Because of the Camp David Accords, Israel withdrew from the Sinai Peninsulamarker and Rafah was divided, with part of it on the Egyptian side of the border under Egyptian rule. To cope with the division of the town, smugglers made tunnels under the border, connecting the two parts and permitting the smuggling of goods and persons.


In 1922, Rafah's population was 599, which increased to 2,220 in 1945. In 1982, the total population was approximately 10,800. In a 1997 census by the Palestinian Central Bureau of Statistics (PCBS), Rafah and its adjacent camp had a combined population of 91,181. Refugee made up 80.3% of the entire population.

In the 1997 census, Rafah's (together with Rafah campmarker) gender distribution was 50.5% male and 49.5% female. In a 2006 projection by the PCBS, Rafah alone had a population of 71,000.

Rafah Border Crossing

Rafah is the site of the Rafah Border Crossingmarker, the only crossing between the Gaza Strip and Egypt. Formerly operated by Israeli military forces, control of the crossing was transferred to the Palestinian Authority in September 2005 as part of the larger Israeli withdrawal from the Gaza Strip. A European Union commission began monitoring the crossing in November 2005 amid Israeli security concerns, and in April 2006, Palestinian Authority Chairman Mahmoud Abbas's Presidential Guard assumed responsibility for the site on the Palestinian Authority side. On the Egyptian side, the responsibility is assumed by the 750 Border Guards allowed by an agreement of Egypt with Israel. The agreement was signed in November 2005 forced by US pressure, and specifies that it is under security requirements demanded by Israel.

On January 23, 2008, at 2 am, the border crossing was breachedmarker after gunmen set off an explosion nearby, destroying part of the Israeli Gaza Strip barrier. Over the next four days, approximately 700,000 Palestinians crossed into Egypt, most planning to buy supplies and return to Gaza. A smaller number of Egyptians crossed into Gaza.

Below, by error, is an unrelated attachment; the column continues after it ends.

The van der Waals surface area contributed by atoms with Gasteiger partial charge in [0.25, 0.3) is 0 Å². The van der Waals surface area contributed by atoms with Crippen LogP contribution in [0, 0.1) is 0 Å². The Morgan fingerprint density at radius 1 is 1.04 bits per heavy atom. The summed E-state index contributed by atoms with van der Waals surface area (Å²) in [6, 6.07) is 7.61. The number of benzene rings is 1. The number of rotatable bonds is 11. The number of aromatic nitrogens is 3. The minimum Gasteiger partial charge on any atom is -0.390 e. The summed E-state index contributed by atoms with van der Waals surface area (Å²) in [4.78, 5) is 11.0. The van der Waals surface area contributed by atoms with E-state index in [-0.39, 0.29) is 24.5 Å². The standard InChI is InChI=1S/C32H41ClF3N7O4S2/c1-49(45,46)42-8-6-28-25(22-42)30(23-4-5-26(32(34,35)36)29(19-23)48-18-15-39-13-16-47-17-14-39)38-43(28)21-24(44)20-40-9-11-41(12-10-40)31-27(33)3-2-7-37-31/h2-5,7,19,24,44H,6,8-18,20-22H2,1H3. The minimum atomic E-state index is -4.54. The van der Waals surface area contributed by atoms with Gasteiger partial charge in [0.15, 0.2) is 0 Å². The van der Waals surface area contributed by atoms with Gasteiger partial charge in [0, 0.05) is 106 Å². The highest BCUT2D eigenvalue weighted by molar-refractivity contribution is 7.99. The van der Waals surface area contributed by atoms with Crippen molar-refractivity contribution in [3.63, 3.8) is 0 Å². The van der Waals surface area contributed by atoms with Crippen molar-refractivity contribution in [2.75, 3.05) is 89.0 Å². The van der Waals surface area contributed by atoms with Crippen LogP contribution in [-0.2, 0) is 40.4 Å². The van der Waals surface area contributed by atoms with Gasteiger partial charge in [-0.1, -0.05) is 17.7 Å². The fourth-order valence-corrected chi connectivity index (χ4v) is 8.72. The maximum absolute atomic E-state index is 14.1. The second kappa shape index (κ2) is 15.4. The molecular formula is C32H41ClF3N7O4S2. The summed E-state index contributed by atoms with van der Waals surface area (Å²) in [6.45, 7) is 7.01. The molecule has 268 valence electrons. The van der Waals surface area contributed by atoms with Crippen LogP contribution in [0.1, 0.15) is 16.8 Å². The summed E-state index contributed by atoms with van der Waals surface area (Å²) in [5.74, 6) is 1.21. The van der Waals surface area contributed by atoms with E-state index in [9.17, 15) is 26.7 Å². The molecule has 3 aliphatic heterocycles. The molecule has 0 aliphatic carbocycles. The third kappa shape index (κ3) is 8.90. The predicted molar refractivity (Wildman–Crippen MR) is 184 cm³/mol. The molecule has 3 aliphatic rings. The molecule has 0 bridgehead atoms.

See also


  1. Raphia - (Rafah) Studium Biblicum Franciscanum - Jerusalem.
  2. al-Biladhuri quoted in le Strange, 1890, p.xix. Al-Biladhuri lists the cities captured by Amr ibn al-'As as Ghazzah (Gaza), Sebastiya (Sebastia, Nabulus, Amwas (Imwas), Kaisariyya (Caesarea), Yibna, Ludd (Lydda), Rafh (Rafah), Bayt Jibrin, and Yaffa (Jaffa).
  3. le Strange, 1890, p.517.
  4. UN Doc A/8389 of 5 October 1971 (h) The continued transfer of the population of the occupied territories to other areas within the occupied territories. Such transfers of population have occurred in the case of several villages that were systematically destroyed in 1967: the population of these villages was either expelled or forced to live elsewhere in the occupied territories. The same practice has been followed in occupied Jerusalem. According to a report in the Jerusalem Post of 17 May 1971, Mr. Teddy Kollek, Israeli Mayor of Jerusalem, stated that 4,000 Arabs had been evacuated from Jerusalem. Likewise, in the case of Gaza, according to reports appearing in several newspapers and in letters addressed by Governments, several thousands of persons were displaced from the three major refugee camps in Gaza. Official Israeli sources have stated that these transfers of population were necessitated by new security measures, such as the construction of wider roads inside the camps in order to facilitate patrolling and the maintenance of law and order in the camps. Most of the persons whose refugee accommodation was destroyed to permit of the construction of these roads were forced to leave for the West Bank and El Arish, while a few were said to have sought refuge with other families inside Gaza. The Special Committee considers that the transfers were unwarranted and that even if the construction of new roads was considered indispensable for the maintenance of law and order, the arbitrary transfer of population was unnecessary, unjustified and in breach of the Fourth Geneva Convention.
  6. Human Rights Watch. Razing Rafah: Mass Home Demolitions in the Gaza Strip. October 2004.
  7. About Rafah Rafah Today.
  8. Welcome to Rafah Palestine Remembered.
  9. Palestinian Population by Locality and Refugee Status. Palestinian Central Bureau of Statistics (PCBS).
  10. Palestinian Population by Locality, Sex and Age Groups in Years Palestinian Central Bureau of Statistics.
  11. Projected Mid -Year Population for Rafah Governorate by Locality 2004- 2006 Palestinian Central Bureau of Statistics
  12. Mitch Potter, Something that works: the Rafah crossing, The Toronto Star, May 21, 2006.